ANA Creates Safe Patient Handling Standards

LISA SCHULMEISTER, RN, MN, APRN-BC, OCN, FAAN
Tuesday, July 09, 2013
Talk about this article with nurses and others in the oncology community in the General Discussions Oncology Nursing News discussion group.
The American Nurses Association (ANA) assembled a national working group comprised of professional organizations and other stakeholders to create safe patient handling standards. The resulting 40-page “Safe Patient Handling and Mobility: Interprofessional National Standards” were published in June 2013.

The standards provide a guideline for examining patient handling and mobility practices in healthcare settings and set the bar for what healthcare workers should expect in terms of safety measures. The ANA notes that nurses lift the equivalent of about 1.8 tons in an eight-hour shift, and have a high rate of musculoskeletal injuries and missed workdays. The ANA estimates that nursing assistants, who are at the frontline of lifting and moving patients (who are increasingly larger and more debilitated than in the past), have the highest rate of workplace-related musculoskeletal injuries, even exceeding occupations such as mining and construction.

An interprofessional work group established the 8 evidence-based  standards, which are intended for use in any health care setting, including home care, by any professional or paraprofessional delivering the care. The first standard calls for establishing a culture of safety, which includes ensuring safe levels of staffing, creating a non-punitive environment, and developing a system for communication and collaboration. The other standards include: implementing and sustaining a safe patient handling and mobility program; incorporating ergonomic design principles to provide a safe environment of care; selecting, installing and maintaining safe patient handling technology; establishing a system for education, training and maintaining competence; integrating patient-centered assessment, care planning and technology; including safe patient handling in reasonable accommodations and post-injury return to work policies; and establishing a comprehensive evaluation system. The book also includes a glossary and appendices with tools and resources.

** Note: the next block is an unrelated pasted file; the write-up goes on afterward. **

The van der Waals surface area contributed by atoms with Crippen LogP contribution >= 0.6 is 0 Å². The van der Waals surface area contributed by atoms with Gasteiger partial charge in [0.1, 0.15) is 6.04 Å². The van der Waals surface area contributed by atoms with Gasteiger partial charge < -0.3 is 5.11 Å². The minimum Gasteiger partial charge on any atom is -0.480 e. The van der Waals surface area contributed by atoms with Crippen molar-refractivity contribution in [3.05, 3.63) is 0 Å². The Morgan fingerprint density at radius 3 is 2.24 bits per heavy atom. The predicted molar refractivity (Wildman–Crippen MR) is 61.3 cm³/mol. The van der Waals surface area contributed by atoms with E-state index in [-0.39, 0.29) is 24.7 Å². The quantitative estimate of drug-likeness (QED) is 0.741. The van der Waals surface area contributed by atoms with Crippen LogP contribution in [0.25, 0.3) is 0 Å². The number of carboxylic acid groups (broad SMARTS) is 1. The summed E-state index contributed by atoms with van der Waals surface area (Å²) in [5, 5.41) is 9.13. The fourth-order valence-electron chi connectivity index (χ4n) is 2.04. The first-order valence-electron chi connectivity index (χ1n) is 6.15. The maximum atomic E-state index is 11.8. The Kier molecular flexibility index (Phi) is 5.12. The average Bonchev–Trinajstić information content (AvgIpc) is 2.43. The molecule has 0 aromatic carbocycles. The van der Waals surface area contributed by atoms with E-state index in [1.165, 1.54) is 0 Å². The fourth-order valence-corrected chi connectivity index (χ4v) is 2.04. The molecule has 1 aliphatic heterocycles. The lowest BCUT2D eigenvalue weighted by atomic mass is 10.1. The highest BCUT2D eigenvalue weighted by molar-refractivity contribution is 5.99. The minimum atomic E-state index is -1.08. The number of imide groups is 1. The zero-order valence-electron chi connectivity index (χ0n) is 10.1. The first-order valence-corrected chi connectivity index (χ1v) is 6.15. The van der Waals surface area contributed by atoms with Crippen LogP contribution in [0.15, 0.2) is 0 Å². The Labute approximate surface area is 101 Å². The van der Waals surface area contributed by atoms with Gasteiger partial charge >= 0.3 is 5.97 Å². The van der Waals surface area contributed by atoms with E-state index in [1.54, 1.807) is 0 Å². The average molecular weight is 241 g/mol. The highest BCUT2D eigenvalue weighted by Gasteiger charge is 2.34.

Talk about this article with nurses and others in the oncology community in the General Discussions Oncology Nursing News discussion group.
Lisa Schulmeister, MN, RN, ACNS-BC, FAAN
 
Blog Info
Lisa Schulmeister, MN, RN, ACNS-BC, FAAN is an oncology nursing consultant and editor-in-chief of Oncology Nursing News.
Author Bio
Lisa Schulmeister, MN, RN, ACNS-BC, FAAN, is the Editor-in-Chief for OncLive Nursing. She is an oncology nursing consultant and adjunct assistant professor of nursing at Louisiana State Health Sciences Center in New Orleans, LA. She provides continuing nursing education to nurses across the Unites States, is active in several professional nursing organizations, and is intrigued by the many ways nurses use technology to communicate.
 
 
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